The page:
Escherichia coli O157:H7 strains isolated from high-event period beef contamination have strong biofilm-forming ability and low sanitizer susceptibility, which are associated with high pO157 plasmid copy number

Rong Wang, Brandon E. Luedtke, Joseph M. Bosilevac, John W. Schmidt, Norasak Kalchayanand, Terrance M. Arthur

Research output: Contribution to journalArticle

7 Citations (Scopus)

Abstract

In the meat industry, a high-event period (HEP) is defined as a time period when beef processing establishments experience an increased occurrence of product contamination by Escherichia coli O157:H7. Our previous studies suggested that bacterial biofilm formation and sanitizer resistance might contribute to HEPs. We conducted the present study to further characterize E. coli O157:H7 strains isolated during HEPs for their potential to cause contamination and to investigate the genetic basis for their strong biofilm-forming ability and high sanitizer resistance. Our results show that, compared with the E. coli O157:H7 diversity control panel strains, the HEP strains had a significantly higher biofilm-forming ability on contact surfaces and a lower susceptibility to common sanitizers. No difference in the presence of disinfectant-resistant genes or the prevalence of antibiotic resistance was observed between the HEP and control strains. However, the HEP strains retained significantly higher copy numbers of the pO157 plasmid. A positive correlation was observed among a strain's high plasmid copy number, strong biofilm-forming ability, low sanitizer susceptibility, and high survival and recovery capability after sanitization, suggesting that these specific phenotypes could be either directly correlated to gene expression on the pO157 plasmid or indirectly regulated via chromosomal gene expression influenced by the presence of the plasmid. Our data highlight the potential risk of biofilm formation and sanitizer resistance in HEP contamination by E. coli O157:H7, and our results call for increased attention to proper and effective sanitization practices in meat processing facilities.

Original languageEnglish (US)
Pages (from-to)1875-1883
Number of pages9
JournalJournal of food protection
Volume79
Issue number11
DOIs
StatePublished - Nov 2016

Fingerprint

sanitizers
Escherichia coli O157
Biofilms
biofilm
plasmids
beef
Plasmids
Meat
Gene Expression
Disinfectants
meat processing
gene expression
Microbial Drug Resistance
livestock and meat industry
disinfectants
Industry
antibiotic resistance
Red Meat
Phenotype
phenotype

Keywords

  • Biofilm
  • Escherichia coli O157:H7
  • High-event period
  • Sanitizer
  • pO157 plasmid

ASJC Scopus subject areas

  • Food Science
  • Microbiology

Cite this

Escherichia coli O157:H7 strains isolated from high-event period beef contamination have strong biofilm-forming ability and low sanitizer susceptibility, which are associated with high pO157 plasmid copy number. / Wang, Rong; Luedtke, Brandon E.; Bosilevac, Joseph M.; Schmidt, John W.; Kalchayanand, Norasak; Arthur, Terrance M.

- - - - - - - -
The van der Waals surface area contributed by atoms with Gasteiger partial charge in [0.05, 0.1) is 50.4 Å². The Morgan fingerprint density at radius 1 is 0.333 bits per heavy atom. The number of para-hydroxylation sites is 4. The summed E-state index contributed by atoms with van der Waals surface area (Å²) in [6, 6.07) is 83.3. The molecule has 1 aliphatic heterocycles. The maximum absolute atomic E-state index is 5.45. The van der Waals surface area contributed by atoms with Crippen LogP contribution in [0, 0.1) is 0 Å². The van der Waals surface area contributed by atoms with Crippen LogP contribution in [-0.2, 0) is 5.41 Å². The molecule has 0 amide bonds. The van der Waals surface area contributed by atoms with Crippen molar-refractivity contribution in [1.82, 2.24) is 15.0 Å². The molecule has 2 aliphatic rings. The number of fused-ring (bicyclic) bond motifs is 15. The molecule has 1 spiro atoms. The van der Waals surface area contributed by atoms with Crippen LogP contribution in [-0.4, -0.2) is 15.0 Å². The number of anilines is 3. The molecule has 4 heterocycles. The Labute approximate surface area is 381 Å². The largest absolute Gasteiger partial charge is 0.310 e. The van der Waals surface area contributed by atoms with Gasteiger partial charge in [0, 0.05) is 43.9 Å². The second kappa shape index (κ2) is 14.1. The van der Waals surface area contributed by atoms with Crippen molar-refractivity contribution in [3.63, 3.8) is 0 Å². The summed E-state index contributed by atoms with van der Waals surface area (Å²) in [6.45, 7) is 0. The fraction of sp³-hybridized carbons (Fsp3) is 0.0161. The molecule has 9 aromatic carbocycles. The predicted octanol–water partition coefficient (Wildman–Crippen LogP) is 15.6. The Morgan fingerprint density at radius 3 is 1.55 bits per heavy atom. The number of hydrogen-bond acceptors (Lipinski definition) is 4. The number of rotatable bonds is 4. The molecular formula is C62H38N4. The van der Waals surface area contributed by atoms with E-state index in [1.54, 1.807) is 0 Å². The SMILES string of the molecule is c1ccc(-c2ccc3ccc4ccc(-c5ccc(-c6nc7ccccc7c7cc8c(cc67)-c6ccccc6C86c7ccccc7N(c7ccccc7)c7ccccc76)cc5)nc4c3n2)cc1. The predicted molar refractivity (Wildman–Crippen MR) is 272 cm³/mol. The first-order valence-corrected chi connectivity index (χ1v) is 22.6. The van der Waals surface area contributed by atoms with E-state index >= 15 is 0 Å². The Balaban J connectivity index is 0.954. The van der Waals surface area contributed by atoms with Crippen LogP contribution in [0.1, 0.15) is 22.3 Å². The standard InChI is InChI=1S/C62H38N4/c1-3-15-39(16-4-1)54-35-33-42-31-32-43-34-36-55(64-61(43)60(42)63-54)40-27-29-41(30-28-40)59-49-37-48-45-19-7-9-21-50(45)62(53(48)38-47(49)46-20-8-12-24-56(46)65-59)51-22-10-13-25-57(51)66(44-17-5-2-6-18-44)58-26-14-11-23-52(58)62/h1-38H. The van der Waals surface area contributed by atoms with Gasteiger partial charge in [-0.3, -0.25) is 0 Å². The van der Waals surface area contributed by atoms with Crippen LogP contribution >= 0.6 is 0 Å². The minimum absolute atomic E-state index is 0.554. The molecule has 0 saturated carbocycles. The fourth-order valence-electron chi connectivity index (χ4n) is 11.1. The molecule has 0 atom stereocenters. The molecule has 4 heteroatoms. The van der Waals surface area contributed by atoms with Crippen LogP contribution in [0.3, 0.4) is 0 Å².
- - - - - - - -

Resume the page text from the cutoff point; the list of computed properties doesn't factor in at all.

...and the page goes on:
In: Journal of food protection, Vol. 79, No. 11, 11.2016, p. 1875-1883.

Research output: Contribution to journalArticle

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abstract = "In the meat industry, a high-event period (HEP) is defined as a time period when beef processing establishments experience an increased occurrence of product contamination by Escherichia coli O157:H7. Our previous studies suggested that bacterial biofilm formation and sanitizer resistance might contribute to HEPs. We conducted the present study to further characterize E. coli O157:H7 strains isolated during HEPs for their potential to cause contamination and to investigate the genetic basis for their strong biofilm-forming ability and high sanitizer resistance. Our results show that, compared with the E. coli O157:H7 diversity control panel strains, the HEP strains had a significantly higher biofilm-forming ability on contact surfaces and a lower susceptibility to common sanitizers. No difference in the presence of disinfectant-resistant genes or the prevalence of antibiotic resistance was observed between the HEP and control strains. However, the HEP strains retained significantly higher copy numbers of the pO157 plasmid. A positive correlation was observed among a strain's high plasmid copy number, strong biofilm-forming ability, low sanitizer susceptibility, and high survival and recovery capability after sanitization, suggesting that these specific phenotypes could be either directly correlated to gene expression on the pO157 plasmid or indirectly regulated via chromosomal gene expression influenced by the presence of the plasmid. Our data highlight the potential risk of biofilm formation and sanitizer resistance in HEP contamination by E. coli O157:H7, and our results call for increased attention to proper and effective sanitization practices in meat processing facilities.",
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